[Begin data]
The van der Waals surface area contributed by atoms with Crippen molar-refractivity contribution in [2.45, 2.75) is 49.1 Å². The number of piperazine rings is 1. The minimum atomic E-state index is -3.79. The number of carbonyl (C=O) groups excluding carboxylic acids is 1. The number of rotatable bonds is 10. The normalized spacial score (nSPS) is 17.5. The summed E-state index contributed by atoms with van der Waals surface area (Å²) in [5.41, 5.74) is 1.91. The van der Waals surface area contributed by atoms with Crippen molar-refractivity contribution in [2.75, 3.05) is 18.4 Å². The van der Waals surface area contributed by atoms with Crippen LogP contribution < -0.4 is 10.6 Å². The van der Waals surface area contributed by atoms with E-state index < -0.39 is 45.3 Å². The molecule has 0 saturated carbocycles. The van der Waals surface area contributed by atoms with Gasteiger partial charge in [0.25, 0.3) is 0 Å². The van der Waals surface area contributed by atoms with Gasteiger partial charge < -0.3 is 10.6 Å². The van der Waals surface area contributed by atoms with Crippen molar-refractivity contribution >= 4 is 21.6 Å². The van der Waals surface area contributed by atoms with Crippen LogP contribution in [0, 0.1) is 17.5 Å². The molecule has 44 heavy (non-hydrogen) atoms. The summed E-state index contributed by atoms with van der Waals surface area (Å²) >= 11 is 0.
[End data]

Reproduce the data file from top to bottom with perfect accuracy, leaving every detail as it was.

The van der Waals surface area contributed by atoms with Crippen molar-refractivity contribution in [2.45, 2.75) is 49.1 Å². The number of piperazine rings is 1. The minimum atomic E-state index is -3.79. The number of carbonyl (C=O) groups excluding carboxylic acids is 1. The number of rotatable bonds is 10. The normalized spacial score (nSPS) is 17.5. The summed E-state index contributed by atoms with van der Waals surface area (Å²) in [5.41, 5.74) is 1.91. The van der Waals surface area contributed by atoms with Crippen molar-refractivity contribution in [2.75, 3.05) is 18.4 Å². The van der Waals surface area contributed by atoms with Crippen LogP contribution < -0.4 is 10.6 Å². The van der Waals surface area contributed by atoms with E-state index < -0.39 is 45.3 Å². The molecule has 0 saturated carbocycles. The van der Waals surface area contributed by atoms with Gasteiger partial charge in [0.25, 0.3) is 0 Å². The van der Waals surface area contributed by atoms with Gasteiger partial charge < -0.3 is 10.6 Å². The van der Waals surface area contributed by atoms with Crippen molar-refractivity contribution >= 4 is 21.6 Å². The van der Waals surface area contributed by atoms with Crippen LogP contribution in [0, 0.1) is 17.5 Å². The molecule has 44 heavy (non-hydrogen) atoms. The summed E-state index contributed by atoms with van der Waals surface area (Å²) >= 11 is 0.